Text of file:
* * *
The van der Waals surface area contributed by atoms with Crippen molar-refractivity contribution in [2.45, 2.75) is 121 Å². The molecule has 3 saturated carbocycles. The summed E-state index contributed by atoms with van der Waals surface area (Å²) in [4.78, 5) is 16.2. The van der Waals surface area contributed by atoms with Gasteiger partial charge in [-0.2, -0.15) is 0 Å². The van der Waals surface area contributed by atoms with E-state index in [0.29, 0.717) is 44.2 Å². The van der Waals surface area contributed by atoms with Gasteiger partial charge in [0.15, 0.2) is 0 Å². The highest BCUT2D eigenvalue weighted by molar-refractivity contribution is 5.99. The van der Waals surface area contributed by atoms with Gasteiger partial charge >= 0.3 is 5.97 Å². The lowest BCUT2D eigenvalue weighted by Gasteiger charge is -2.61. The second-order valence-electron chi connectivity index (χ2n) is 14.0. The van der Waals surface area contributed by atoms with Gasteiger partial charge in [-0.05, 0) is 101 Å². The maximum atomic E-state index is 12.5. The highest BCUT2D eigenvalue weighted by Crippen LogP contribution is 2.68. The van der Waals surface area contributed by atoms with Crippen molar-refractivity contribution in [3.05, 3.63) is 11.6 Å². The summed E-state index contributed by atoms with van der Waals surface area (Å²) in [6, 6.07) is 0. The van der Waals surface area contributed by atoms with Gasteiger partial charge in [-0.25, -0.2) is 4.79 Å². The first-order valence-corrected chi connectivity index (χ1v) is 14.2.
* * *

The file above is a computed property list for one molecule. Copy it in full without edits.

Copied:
The van der Waals surface area contributed by atoms with Crippen molar-refractivity contribution in [2.45, 2.75) is 121 Å². The molecule has 3 saturated carbocycles. The summed E-state index contributed by atoms with van der Waals surface area (Å²) in [4.78, 5) is 16.2. The van der Waals surface area contributed by atoms with Gasteiger partial charge in [-0.2, -0.15) is 0 Å². The van der Waals surface area contributed by atoms with E-state index in [0.29, 0.717) is 44.2 Å². The van der Waals surface area contributed by atoms with Gasteiger partial charge in [0.15, 0.2) is 0 Å². The highest BCUT2D eigenvalue weighted by molar-refractivity contribution is 5.99. The van der Waals surface area contributed by atoms with Gasteiger partial charge >= 0.3 is 5.97 Å². The lowest BCUT2D eigenvalue weighted by Gasteiger charge is -2.61. The second-order valence-electron chi connectivity index (χ2n) is 14.0. The van der Waals surface area contributed by atoms with Gasteiger partial charge in [-0.05, 0) is 101 Å². The maximum atomic E-state index is 12.5. The highest BCUT2D eigenvalue weighted by Crippen LogP contribution is 2.68. The van der Waals surface area contributed by atoms with Crippen molar-refractivity contribution in [3.05, 3.63) is 11.6 Å². The summed E-state index contributed by atoms with van der Waals surface area (Å²) in [6, 6.07) is 0. The van der Waals surface area contributed by atoms with Gasteiger partial charge in [-0.25, -0.2) is 4.79 Å². The first-order valence-corrected chi connectivity index (χ1v) is 14.2.